He was slow to walk, but when he did,
he ran. He was slow to talk, but when he
did it was in full sentences. He was slow
to read, but this son of two journalists
then became immersed in long,
He had trouble focusing in school,
at least on subjects he didn’t find
interesting. People with Asperger’s
are often first diagnosed with attention
deficit disorder (ADD) as Kyle was in
Grade 5, or attention deficit hyperactivity
My son’s intelligence (and resulting
high marks) shone in areas he was
interested in such as science and math.
But his travel through school was rocky.
The system is not designed for those
with different learning, thinking and
connecting patterns. Teachers would
tell us Kyle was a daydreamer or lacked
focus or motivation.
He would say he was having
adventures or solving problems he
considered important, in his mind. He
took the washing machine apart to see
how it worked and put it back together
properly at age eight. He constantly
invented solutions to complex problems.
And while his parents could get lost in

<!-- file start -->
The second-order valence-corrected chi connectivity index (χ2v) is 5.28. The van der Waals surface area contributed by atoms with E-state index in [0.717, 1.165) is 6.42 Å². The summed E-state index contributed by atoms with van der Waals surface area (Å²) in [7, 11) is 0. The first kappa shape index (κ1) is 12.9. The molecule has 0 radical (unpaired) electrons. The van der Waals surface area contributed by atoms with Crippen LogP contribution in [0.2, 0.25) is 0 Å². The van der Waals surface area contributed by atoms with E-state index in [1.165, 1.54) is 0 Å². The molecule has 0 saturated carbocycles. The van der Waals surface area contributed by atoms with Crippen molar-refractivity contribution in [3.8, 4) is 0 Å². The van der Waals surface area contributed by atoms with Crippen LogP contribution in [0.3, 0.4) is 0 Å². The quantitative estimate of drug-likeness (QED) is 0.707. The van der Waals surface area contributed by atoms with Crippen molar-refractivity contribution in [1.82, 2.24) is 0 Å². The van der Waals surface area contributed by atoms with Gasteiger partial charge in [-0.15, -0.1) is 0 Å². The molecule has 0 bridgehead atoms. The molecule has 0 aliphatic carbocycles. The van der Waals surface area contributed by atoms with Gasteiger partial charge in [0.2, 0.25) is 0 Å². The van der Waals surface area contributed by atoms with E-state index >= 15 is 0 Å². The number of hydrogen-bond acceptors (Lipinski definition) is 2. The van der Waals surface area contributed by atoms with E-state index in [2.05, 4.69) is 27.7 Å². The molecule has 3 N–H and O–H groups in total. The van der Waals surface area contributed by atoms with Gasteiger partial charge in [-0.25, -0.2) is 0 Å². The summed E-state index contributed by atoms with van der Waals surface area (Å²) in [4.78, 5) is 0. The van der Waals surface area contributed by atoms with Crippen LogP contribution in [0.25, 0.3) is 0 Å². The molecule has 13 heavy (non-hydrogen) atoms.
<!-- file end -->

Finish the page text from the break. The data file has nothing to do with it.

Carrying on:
their own neighbourhood, we learned to
depend on our son, who carried maps in
But if a subject was of no interest or
use to him, Kyle didn’t bother with it.
As he explains:
“Most homework assignments were a boring waste of time that didn’t actually provide any new knowledge,
so I simply didn’t do them. I’d be
getting the highest test grades in class,
and the lowest homework marks. This
contributed greatly to my stress and
depression.” One extraordinary elementary teacher
more or less declared Kyle her project,
keeping him on track and encouraging
him. This set the tone for the rest of
his schooling. When teachers took the
time to understand him—he never had
behavioural problems—he met school
standards, if reluctantly.
But teachers who didn’t understand
him added to his despair.
“If you’re depressed and your teacher keeps sending notes your parents have to sign saying what
a bad person you are for not doing
yesterday’s pointless busy work, you
get the impression she doesn’t actually
care about your well-being.” Junior high school brought new
challenges. Kyle was good at math, but
tests (and teachers) required he show his
work. He always had the right answer,
but his route was often different from
the “correct” one. He lost marks but
refused to conform. He once challenged
an answer in a provincial math textbook.
The teacher checked. He was right; the
textbook was wrong.
Bullying and social isolation plagued
him—although this eased somewhat
when he did well at competition
wrestling—as did anxiety and depression.
The worst part was he did not understand
why people teased and avoided him.
Autism affects how the brain works and
can cause problems in thinking, feeling,
language and relating to others